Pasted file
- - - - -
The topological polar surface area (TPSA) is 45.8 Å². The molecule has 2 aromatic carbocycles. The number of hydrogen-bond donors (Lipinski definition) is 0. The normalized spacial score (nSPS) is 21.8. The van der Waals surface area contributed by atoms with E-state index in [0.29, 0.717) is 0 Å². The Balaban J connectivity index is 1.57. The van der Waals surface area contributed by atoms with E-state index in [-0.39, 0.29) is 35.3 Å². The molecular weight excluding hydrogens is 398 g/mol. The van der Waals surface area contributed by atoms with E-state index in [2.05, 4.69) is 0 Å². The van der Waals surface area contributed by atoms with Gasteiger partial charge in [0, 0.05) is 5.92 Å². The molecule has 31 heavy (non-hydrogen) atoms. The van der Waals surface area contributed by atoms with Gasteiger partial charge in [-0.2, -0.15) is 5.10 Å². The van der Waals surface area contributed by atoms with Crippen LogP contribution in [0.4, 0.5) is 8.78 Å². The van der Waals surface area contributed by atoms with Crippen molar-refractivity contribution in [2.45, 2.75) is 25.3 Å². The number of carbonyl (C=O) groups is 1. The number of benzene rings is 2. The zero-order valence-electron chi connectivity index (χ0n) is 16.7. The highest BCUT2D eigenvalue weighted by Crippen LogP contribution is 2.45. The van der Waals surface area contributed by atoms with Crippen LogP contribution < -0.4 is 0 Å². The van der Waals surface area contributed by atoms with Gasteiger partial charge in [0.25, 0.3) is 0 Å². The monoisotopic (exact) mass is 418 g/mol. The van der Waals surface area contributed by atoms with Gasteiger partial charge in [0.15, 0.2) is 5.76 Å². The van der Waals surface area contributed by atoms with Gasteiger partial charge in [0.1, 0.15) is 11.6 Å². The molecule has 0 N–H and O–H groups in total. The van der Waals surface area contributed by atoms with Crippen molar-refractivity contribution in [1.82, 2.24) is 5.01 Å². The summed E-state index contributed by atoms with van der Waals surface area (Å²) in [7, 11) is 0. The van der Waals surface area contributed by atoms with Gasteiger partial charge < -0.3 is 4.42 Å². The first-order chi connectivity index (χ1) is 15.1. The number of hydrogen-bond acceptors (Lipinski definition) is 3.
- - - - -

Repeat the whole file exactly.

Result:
The topological polar surface area (TPSA) is 45.8 Å². The molecule has 2 aromatic carbocycles. The number of hydrogen-bond donors (Lipinski definition) is 0. The normalized spacial score (nSPS) is 21.8. The van der Waals surface area contributed by atoms with E-state index in [0.29, 0.717) is 0 Å². The Balaban J connectivity index is 1.57. The van der Waals surface area contributed by atoms with E-state index in [-0.39, 0.29) is 35.3 Å². The molecular weight excluding hydrogens is 398 g/mol. The van der Waals surface area contributed by atoms with E-state index in [2.05, 4.69) is 0 Å². The van der Waals surface area contributed by atoms with Gasteiger partial charge in [0, 0.05) is 5.92 Å². The molecule has 31 heavy (non-hydrogen) atoms. The van der Waals surface area contributed by atoms with Gasteiger partial charge in [-0.2, -0.15) is 5.10 Å². The van der Waals surface area contributed by atoms with Crippen LogP contribution in [0.4, 0.5) is 8.78 Å². The van der Waals surface area contributed by atoms with Crippen molar-refractivity contribution in [2.45, 2.75) is 25.3 Å². The number of carbonyl (C=O) groups is 1. The number of benzene rings is 2. The zero-order valence-electron chi connectivity index (χ0n) is 16.7. The highest BCUT2D eigenvalue weighted by Crippen LogP contribution is 2.45. The van der Waals surface area contributed by atoms with Crippen LogP contribution < -0.4 is 0 Å². The van der Waals surface area contributed by atoms with Gasteiger partial charge in [0.25, 0.3) is 0 Å². The monoisotopic (exact) mass is 418 g/mol. The van der Waals surface area contributed by atoms with Gasteiger partial charge in [0.15, 0.2) is 5.76 Å². The van der Waals surface area contributed by atoms with Gasteiger partial charge in [0.1, 0.15) is 11.6 Å². The molecule has 0 N–H and O–H groups in total. The van der Waals surface area contributed by atoms with Crippen molar-refractivity contribution in [1.82, 2.24) is 5.01 Å². The summed E-state index contributed by atoms with van der Waals surface area (Å²) in [7, 11) is 0. The van der Waals surface area contributed by atoms with Gasteiger partial charge < -0.3 is 4.42 Å². The first-order chi connectivity index (χ1) is 15.1. The number of hydrogen-bond acceptors (Lipinski definition) is 3.